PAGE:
Special Issue "Recent Progress in Understanding the Mechanism and Consequences of Retrotransposon Movement"

A special issue of Viruses (ISSN 1999-4915).

Deadline for manuscript submissions: closed (31 January 2017).

Printed Edition Available!
A printed edition of this Special Issue is available here.

Special Issue Editors

Prof. David J. Garfinkel
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Guest Editor
Department of Biochemistry & Molecular Biology; University of Georgia, Athens, GA 30602, USA
Interests: retrotransposons; host interactions; restriction factors; gene expression; yeast genetics
Dr. Katarzyna J. Purzycka
Website
Guest Editor
Department of Structural Chemistry and Biology of Nucleic Acids, Institute of Bioorganic Chemistry, Polish Academy of Sciences, Poznan, Poland
Interests: RNA structure; RNA folding; retrotransposons; reverse transcription; genomics

Special Issue Information

Dear Colleagues,

Retrotransposons are present in essentially all eukaryotic genomes and come in two basic flavors: those that are bracketed by long terminal repeats (LTRs) and share a common ancestor with retroviruses, and non-LTR retrotransposons that have a distinct lineage and remain transpositionally active in humans. Both types of retrotransposons replicate through an RNA intermediate, stably integrate into the host genome and have accumulated to a very high copy number in mammals and certain plant species. Autonomous elements produce transcripts capable of undergoing reverse transcription, and minimally encode proteins with reverse transcriptase, integrase/endonucleolytic, and nucleic acid chaperone activities. Retrotransposons are currently distinguished from viruses, since the process of retrotransposition is not infectious. However, this boundary may prove to be provisional as we learn more about these mobile genetic elements. The goal of this Special Issue of Viruses is to highlight progress in understanding the mechanism and consequences of retrotransposon movement. Several active research areas may be covered in reviews and research articles, including the roles of cellular modulators and defense systems, retrotransposon expression and replication, retrotransposon-induced mutations and their association with human diseases, and how these widely disseminated elements mold eukaryotic genomes.

Prof. David J. Garfinkel
Dr. Katarzyna J. Purzycka
Guest Editors

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Keywords

  • LTR retrotransposon
  • Endogenous retrovirus
  • Non-LTR retrotransposon
  • Reverse transcription
  • Integration
  • Host factors
  • Genome evolution
  • Human disease

Published Papers (10 papers)

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Research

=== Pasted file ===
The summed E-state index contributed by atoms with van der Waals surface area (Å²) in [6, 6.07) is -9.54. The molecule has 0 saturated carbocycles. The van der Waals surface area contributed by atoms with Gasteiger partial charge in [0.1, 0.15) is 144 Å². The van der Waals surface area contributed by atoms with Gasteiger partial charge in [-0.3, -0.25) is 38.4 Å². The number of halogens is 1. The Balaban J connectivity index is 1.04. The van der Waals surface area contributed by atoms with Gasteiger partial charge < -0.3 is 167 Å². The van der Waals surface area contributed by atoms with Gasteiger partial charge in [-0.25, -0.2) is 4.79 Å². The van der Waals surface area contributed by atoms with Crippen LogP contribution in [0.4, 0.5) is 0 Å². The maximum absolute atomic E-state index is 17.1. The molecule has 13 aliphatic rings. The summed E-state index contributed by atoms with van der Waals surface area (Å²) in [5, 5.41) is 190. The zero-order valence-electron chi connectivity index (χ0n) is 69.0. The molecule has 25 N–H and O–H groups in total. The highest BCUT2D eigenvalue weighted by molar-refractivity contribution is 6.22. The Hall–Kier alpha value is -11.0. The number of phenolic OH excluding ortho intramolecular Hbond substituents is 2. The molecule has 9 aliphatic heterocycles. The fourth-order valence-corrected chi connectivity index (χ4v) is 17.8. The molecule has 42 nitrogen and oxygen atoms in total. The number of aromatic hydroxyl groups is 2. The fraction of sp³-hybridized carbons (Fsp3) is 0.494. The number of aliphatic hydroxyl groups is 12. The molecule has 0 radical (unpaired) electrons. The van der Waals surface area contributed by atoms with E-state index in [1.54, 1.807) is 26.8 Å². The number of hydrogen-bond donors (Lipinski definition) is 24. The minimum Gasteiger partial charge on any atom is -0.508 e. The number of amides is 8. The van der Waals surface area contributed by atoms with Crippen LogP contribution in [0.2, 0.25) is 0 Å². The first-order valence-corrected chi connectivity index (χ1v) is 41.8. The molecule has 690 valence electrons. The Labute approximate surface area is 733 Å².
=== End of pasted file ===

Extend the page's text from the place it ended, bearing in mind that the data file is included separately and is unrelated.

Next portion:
Jump to: Review

Open AccessArticle
Structure-Function Model for Kissing Loop Interactions That Initiate Dimerization of Ty1 RNA
Viruses 2017, 9(5), 93; https://doi.org/10.3390/v9050093 - 26 Apr 2017
Cited by 2
Abstract
The genomic RNA of the retrotransposon Ty1 is packaged as a dimer into virus-like particles. The 5′ terminus of Ty1 RNA harbors cis-acting sequences required for translation initiation, packaging and initiation of reverse transcription (TIPIRT). To identify RNA motifs involved in dimerization [...] Read more.
The genomic RNA of the retrotransposon Ty1 is packaged as a dimer into virus-like particles. The 5′ terminus of Ty1 RNA harbors cis-acting sequences required for translation initiation, packaging and initiation of reverse transcription (TIPIRT). To identify RNA motifs involved in dimerization and packaging, a structural model of the TIPIRT domain in vitro was developed from single-nucleotide resolution RNA structural data. In general agreement with previous models, the first 326 nucleotides of Ty1 RNA form a pseudoknot with a 7-bp stem (S1), a 1-nucleotide interhelical loop and an 8-bp stem (S2) that delineate two long, structured loops. Nucleotide substitutions that disrupt either pseudoknot stem greatly reduced helper-Ty1-mediated retrotransposition of a mini-Ty1, but only mutations in S2 destabilized mini-Ty1 RNA in cis and helper-Ty1 RNA in trans. Nested in different loops of the pseudoknot are two hairpins with complementary 7-nucleotide motifs at their apices. Nucleotide substitutions in either motif also reduced retrotransposition and destabilized mini- and helper-Ty1 RNA. Compensatory mutations that restore base-pairing in the S2 stem or between the hairpins rescued retrotransposition and RNA stability in cis and trans. These data inform a model whereby a Ty1 RNA kissing complex with two intermolecular kissing-loop interactions initiates dimerization and packaging. Full article
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Open AccessArticle
LTR-Retrotransposons from Bdelloid Rotifers Capture Additional ORFs Shared between Highly Diverse Retroelement Types
Viruses 2017, 9(4), 78; https://doi.org/10.3390/v9040078 - 11 Apr 2017
Cited by 5
Abstract
Rotifers of the class Bdelloidea, microscopic freshwater invertebrates, possess a highlydiversified repertoire of transposon families, which, however, occupy less than 4% of genomic DNA in the sequenced representative Adineta vaga. We performed a comprehensive analysis of A. vaga retroelements, and found that [...] Read more.